Construction on the controversial Beach Towers development in Vancouver’s West End is not proceeding at this time, according to a notice sent to existing Beach Towers residents.
“Devonshire Properties has decided not to proceed with the construction of the new rental units and new recreation centre proposed for Beach Towers. As a result there will be no demolition activity, nor any requirement to relocate tenants’ parking stalls and storage lockers at this time,” the notice, which was dated June 5 and signed Beach Towers Properties through Devonshire Properties Inc, reads. “Should the project be reactivated, ample notification will be provided and tenant information meetings will be held.”
Brian Jackson, the city’s head planner, confirmed the news.
“We met with the owner on Friday who said that he has decided, for now, to complete the paperwork associated with the development permit application, but not proceed to construction at this time. The development permit would be in effect for two years from date of issuance,” he told the Courier.
The developer could not be reached for comment before the Courier’s print deadline.
City council approved a rezoning application for the project in February of 2013. The project involved adding new buildings to the 1960s-era Beach Towers complex, which currently features four highrises overlooking English Bay.
Beach Towers Properties planned to construct 133 new rental units spread over the site — a four-storey residential building with two-storey townhouses along Beach Avenue, as well as a nine-storey residential building at the corner of Harwood and Cardero streets. The rental units would include studios renting for $1,195 a month, one-bedrooms for $1,495 and two-bedrooms for $2,155, according to the plan.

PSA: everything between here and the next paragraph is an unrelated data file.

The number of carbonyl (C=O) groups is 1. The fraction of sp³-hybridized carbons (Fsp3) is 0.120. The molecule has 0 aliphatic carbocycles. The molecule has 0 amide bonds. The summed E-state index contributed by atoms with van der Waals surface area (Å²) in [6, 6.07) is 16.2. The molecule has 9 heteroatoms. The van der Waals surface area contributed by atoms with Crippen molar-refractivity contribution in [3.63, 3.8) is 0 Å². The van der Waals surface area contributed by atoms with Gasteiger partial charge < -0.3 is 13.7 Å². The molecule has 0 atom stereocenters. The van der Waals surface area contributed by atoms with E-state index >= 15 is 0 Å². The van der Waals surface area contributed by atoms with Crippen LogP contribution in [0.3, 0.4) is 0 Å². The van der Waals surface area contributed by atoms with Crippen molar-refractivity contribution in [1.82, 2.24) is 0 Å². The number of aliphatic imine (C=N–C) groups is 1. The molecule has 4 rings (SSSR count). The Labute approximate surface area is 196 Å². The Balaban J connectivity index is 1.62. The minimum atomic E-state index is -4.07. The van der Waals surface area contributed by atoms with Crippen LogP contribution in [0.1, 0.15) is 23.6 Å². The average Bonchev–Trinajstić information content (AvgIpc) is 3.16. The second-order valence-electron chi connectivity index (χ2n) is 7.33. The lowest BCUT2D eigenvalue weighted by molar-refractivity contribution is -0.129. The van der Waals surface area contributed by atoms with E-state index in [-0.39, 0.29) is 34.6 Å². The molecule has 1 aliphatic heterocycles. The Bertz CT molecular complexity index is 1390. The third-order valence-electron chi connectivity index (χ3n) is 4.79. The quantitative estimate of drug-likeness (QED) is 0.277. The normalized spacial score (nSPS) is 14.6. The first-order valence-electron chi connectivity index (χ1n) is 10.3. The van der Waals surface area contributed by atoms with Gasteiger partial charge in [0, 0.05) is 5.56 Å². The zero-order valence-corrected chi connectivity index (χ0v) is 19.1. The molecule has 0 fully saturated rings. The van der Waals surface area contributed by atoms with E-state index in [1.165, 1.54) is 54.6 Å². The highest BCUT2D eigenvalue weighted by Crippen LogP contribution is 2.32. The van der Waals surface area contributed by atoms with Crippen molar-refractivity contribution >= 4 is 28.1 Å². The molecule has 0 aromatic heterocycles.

The project was approved after three days of public hearings. Affordability was one of the issues raised.
Christine Ackermann, then a member of the West End Residents Association, a group that recently disbanded, said in 2013 that the development of rental units was a good thing in Vancouver, but she was disappointed by the lack of affordable rentals included in the project.
Randy Helten, a member of West End Neighbours, posted the news about the project not proceeding on the group’s website.
Helten, speaking on his own behalf, not WEN’s, said he hopes the project doesn’t go ahead in the future. He maintains there are several projects in the pipeline for the West End, so the loss of 133 rental units isn’t overly significant. He also said construction would create considerable noise, traffic and disruption for tenants and the neighbourhood.
“The delay hopefully would be a permanent cancellation and Beach Towers, with all its wonderful views for the neighbourhood and the renters, will stay this way and the demolition and the construction will never happen,” he said. “The loss of the planned 133 units I don’t think is a major problem. There’s a lot of stuff [projects] happening.”